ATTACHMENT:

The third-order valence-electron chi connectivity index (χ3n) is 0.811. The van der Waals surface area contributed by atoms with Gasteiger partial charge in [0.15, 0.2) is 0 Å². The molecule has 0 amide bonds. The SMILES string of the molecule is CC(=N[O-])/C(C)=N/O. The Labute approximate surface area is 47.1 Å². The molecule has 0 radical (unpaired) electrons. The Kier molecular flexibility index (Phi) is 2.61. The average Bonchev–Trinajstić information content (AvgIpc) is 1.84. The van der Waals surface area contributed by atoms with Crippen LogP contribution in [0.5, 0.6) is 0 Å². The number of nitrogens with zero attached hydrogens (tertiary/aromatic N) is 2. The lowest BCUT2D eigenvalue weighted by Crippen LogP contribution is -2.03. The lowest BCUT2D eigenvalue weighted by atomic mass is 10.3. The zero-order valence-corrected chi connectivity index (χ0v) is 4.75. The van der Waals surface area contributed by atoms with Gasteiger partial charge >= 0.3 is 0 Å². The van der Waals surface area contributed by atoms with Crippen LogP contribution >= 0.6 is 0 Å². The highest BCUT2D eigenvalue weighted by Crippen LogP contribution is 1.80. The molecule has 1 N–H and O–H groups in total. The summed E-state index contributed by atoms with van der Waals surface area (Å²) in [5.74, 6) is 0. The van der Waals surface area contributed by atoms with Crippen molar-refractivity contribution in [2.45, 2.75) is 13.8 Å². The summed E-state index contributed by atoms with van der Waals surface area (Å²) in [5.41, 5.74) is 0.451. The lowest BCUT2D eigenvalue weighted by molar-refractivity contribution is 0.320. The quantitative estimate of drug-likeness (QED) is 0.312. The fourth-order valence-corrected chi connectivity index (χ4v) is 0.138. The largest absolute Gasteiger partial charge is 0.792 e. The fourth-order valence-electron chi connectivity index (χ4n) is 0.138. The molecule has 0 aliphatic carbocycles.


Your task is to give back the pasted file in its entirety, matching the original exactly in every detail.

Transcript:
The third-order valence-electron chi connectivity index (χ3n) is 0.811. The van der Waals surface area contributed by atoms with Gasteiger partial charge in [0.15, 0.2) is 0 Å². The molecule has 0 amide bonds. The SMILES string of the molecule is CC(=N[O-])/C(C)=N/O. The Labute approximate surface area is 47.1 Å². The molecule has 0 radical (unpaired) electrons. The Kier molecular flexibility index (Phi) is 2.61. The average Bonchev–Trinajstić information content (AvgIpc) is 1.84. The van der Waals surface area contributed by atoms with Crippen LogP contribution in [0.5, 0.6) is 0 Å². The number of nitrogens with zero attached hydrogens (tertiary/aromatic N) is 2. The lowest BCUT2D eigenvalue weighted by Crippen LogP contribution is -2.03. The lowest BCUT2D eigenvalue weighted by atomic mass is 10.3. The zero-order valence-corrected chi connectivity index (χ0v) is 4.75. The van der Waals surface area contributed by atoms with Gasteiger partial charge >= 0.3 is 0 Å². The van der Waals surface area contributed by atoms with Crippen LogP contribution >= 0.6 is 0 Å². The highest BCUT2D eigenvalue weighted by Crippen LogP contribution is 1.80. The molecule has 1 N–H and O–H groups in total. The summed E-state index contributed by atoms with van der Waals surface area (Å²) in [5.74, 6) is 0. The van der Waals surface area contributed by atoms with Crippen molar-refractivity contribution in [2.45, 2.75) is 13.8 Å². The summed E-state index contributed by atoms with van der Waals surface area (Å²) in [5.41, 5.74) is 0.451. The lowest BCUT2D eigenvalue weighted by molar-refractivity contribution is 0.320. The quantitative estimate of drug-likeness (QED) is 0.312. The fourth-order valence-corrected chi connectivity index (χ4v) is 0.138. The largest absolute Gasteiger partial charge is 0.792 e. The fourth-order valence-electron chi connectivity index (χ4n) is 0.138. The molecule has 0 aliphatic carbocycles.